We are back home from Myanmar just in time for Christmas, and it really is the season to be jolly.
However, it is much more than that.
After traveling the world and seeing how many folks live, it seems the Christmas spirit in Hawaii continues all year thanks to the constant reminder that we choose to live aloha. The basic teachings of Jesus, Buddha, Mohammed and other spiritual leaders all come together here.
Diversity is mostly respected. Faith, hope and love are emphasized in Christian, Muslim and Hindu ethics.
Buddhist teachings reflect this as well, but go one step further. Some folks might disagree, but as Buddha is quoted, “We are shaped by our thoughts: We become what we think. When the mind is pure, joy follows like a shadow that never leaves.”
Put all this together and we have aloha!
In Myanmar, the population is 90% Buddhist, but Dec. 25 is still a national holiday, with decorated trees, gifts and all the trimmings. The weather is perfect with the monsoon finished and the countryside green.
The notable difference is that the holiday is low-key with little commercial emphasis. It is a bit like Hawaii, without all the crazy shopping.
In Hawaii, we often see the same activities we might in July. The surf and beach are still the big attraction. Folks might even take the holidays to catch up on gardening projects.
Some folks miss the snow and the bite of frost in the air. They miss the cold, dark days, when all life is dormant. They long for the coziness of an open fireplace and the smell of turkey, ham or roast beef cooking in the kitchen.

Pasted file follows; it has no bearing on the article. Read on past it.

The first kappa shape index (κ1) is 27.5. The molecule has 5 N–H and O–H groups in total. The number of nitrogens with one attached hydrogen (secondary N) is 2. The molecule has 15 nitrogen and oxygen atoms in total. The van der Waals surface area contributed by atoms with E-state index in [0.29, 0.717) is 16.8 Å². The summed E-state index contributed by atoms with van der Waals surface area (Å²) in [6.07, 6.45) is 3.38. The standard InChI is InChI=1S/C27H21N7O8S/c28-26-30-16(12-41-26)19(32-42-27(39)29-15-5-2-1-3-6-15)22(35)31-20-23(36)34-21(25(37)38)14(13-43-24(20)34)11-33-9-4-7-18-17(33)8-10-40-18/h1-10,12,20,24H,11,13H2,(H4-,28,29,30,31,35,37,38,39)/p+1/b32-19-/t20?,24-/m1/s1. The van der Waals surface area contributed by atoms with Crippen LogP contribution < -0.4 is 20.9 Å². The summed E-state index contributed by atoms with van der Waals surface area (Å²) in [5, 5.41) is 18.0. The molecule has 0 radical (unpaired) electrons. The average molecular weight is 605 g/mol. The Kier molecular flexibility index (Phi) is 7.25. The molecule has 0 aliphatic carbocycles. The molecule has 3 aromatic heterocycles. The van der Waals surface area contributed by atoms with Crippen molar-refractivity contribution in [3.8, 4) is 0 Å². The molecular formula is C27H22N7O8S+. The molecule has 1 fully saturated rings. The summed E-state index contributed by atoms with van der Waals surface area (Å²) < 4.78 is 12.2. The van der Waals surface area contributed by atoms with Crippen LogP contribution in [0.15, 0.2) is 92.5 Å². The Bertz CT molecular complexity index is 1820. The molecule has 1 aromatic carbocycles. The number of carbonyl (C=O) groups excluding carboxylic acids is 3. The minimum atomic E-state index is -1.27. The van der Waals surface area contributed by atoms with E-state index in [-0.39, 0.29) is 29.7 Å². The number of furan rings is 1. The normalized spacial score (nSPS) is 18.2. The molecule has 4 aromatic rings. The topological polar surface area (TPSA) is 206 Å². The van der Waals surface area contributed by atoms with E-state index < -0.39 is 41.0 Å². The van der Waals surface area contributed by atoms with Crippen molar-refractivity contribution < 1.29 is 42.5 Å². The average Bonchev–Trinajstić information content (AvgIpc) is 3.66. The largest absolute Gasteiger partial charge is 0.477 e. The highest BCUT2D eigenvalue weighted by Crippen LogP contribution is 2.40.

But think about it. Most of the customs now associated with Christmas have little to do with the real meaning.
In fact, the very day we celebrate is probably not the actual birth date of Christ. In Europe this particular date was celebrated long before Christ was born.
The celebration was associated with the winter solstice, or the shortest day of the year, and the fact that the days were getting longer.
Most of the customs now associated with Christmas go back thousands of years, when people worshiped pagan gods.
The use of the Christmas tree is thought to have originated in Germany. During the eighth century, a missionary, St. Boniface, was trying to stamp out the rite of sacrificing people to the oak tree.
He led these tree-worshiping people into the forest in the dead of winter to show them the only tree with no cursing stain of blood upon it. This was the evergreen fir, which lives and grows when earth is darkest.
He showed them the tree pointed upward, toward the Christ Child. He told them to take this tree into their homes as a symbol of their newfound faith.
Now let’s look at a couple of other plants we associate with the special holiday.
The holly for thousands of years has had all manner of mystical charms and qualities attributed to it. The use of holly at Christmas was likely to have come from the Teutonic custom of hanging holly in their houses. They did this so the tree sprites might have a warm, safe shelter from winter storms.
The mistletoe originally had nothing to do with Christmas. It was considered sacred by those same tree worshippers because it grew on oaks. To this day in Europe amulets and rings of mistletoe are worn as an antidote against sickness.
Since we can’t plant mistletoe over the threshold here, we can find joy in gardening.
Yuletide gardening will be the top activity for many folks through the holidays, so even if you live in a condo you can turn your attention to indoor plantings.
That last-minute gift for someone you love also can be a living gift for the home or garden. Stop by a local nursery or garden centers for some creative ideas.
Merry Christmas and the best holidays ever to all. Don’t forget prayers for a super aloha year in 2020.